D5: On A Napkin
I’ve been thinking a lot about creativity lately. Partly because it’s a central theme in the book I’m co-authoring (more on that very soon, I hope!), but mostly because I’ve committed to writing here every day. What will I write about?! How will I come up with ideas?! Why am I using multiple punctuation at the end of my sentences?!?
Finding 15- to 30 minutes per day to sit down and write is the discipline of this self-assignment. But finding something to say, that takes creativity. But what is creativity, anyway? Where does it come from? What causes those spark moments that send you running for your typewriter or your paintbrush or, if you’re from the 21st century, your lightweight MacBook Air or iPad?
And where do those moments of creative inspiration take place for most of us? When we’re doing something relaxing, like taking a shower or going for a run, or something routine like driving — anything that frees up our minds to make connections and (day) dream big.
As I was doing exactly that the other night, I started thinking about cocktail napkins. Of all the devices of creativity, nothing receives more press than the napkin. It’s become something of lore, a four-by-four-inch deposit for ideas, be they for new companies, products, novels or songs. Then, at 1 a.m., I got lost in the Googlesphere. If you believe everything you read on the Internet, then all of this is true …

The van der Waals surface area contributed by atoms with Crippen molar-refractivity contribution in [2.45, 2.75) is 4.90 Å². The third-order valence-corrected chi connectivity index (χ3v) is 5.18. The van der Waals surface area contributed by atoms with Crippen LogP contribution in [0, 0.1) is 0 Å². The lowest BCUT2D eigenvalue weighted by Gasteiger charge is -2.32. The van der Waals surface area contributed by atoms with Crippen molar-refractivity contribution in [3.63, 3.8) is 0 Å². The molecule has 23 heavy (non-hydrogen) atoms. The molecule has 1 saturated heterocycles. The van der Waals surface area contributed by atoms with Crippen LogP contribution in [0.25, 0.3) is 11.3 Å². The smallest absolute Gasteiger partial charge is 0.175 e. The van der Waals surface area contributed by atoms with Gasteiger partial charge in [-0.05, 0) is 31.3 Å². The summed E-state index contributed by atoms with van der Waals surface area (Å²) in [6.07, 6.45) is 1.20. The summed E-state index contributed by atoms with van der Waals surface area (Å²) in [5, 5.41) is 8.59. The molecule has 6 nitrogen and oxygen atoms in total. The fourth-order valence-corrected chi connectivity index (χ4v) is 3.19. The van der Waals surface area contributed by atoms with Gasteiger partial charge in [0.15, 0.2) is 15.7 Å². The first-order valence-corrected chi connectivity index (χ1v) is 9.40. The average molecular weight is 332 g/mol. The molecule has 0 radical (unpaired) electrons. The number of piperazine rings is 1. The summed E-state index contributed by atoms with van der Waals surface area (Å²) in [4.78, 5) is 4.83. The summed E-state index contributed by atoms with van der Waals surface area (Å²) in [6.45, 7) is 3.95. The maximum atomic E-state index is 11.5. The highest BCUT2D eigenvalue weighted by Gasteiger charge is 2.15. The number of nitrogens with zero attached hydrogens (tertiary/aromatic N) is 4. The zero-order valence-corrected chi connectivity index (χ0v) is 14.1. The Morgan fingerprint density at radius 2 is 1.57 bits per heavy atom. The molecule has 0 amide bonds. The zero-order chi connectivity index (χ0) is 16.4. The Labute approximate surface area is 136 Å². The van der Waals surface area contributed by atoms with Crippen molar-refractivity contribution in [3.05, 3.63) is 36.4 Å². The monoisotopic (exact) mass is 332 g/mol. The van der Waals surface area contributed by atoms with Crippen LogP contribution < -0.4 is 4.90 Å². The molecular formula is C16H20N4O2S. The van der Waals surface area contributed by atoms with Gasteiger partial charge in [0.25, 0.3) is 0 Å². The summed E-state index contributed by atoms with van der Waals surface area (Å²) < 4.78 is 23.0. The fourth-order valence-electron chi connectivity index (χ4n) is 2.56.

Arthur Laffer, professor of business economics at USC, drew a graph on a napkin to illustrate his idea that there is a point at which increased taxes result in decreased revenues. Known as the “Laffer Curve,” this idea became the backbone of President Ronald Reagan’s “trickle-down” economics.
Roger Christian scribbled the lyrics to the song “Honolulu Lulu” on a napkin.
J. K. Rowling wrote much of the first Harry Potter novel on a napkin. By book two, she could afford notebooks.
Neil Young wrote “The Old Laughing Lady” on a napkin at a White Tower burger joint in Detroit.
John Lennon wrote “Hard Day’s Night” on a napkin that is housed in a museum in London, hopefully sitting atop a replica bar.
In 2000, FC Barcelona technical secretary Charly Rexach signed Lionel Messi via a contract on a napkin.
The moral of this post: The next time I’m struggling for an idea, I’m hitting the bar.
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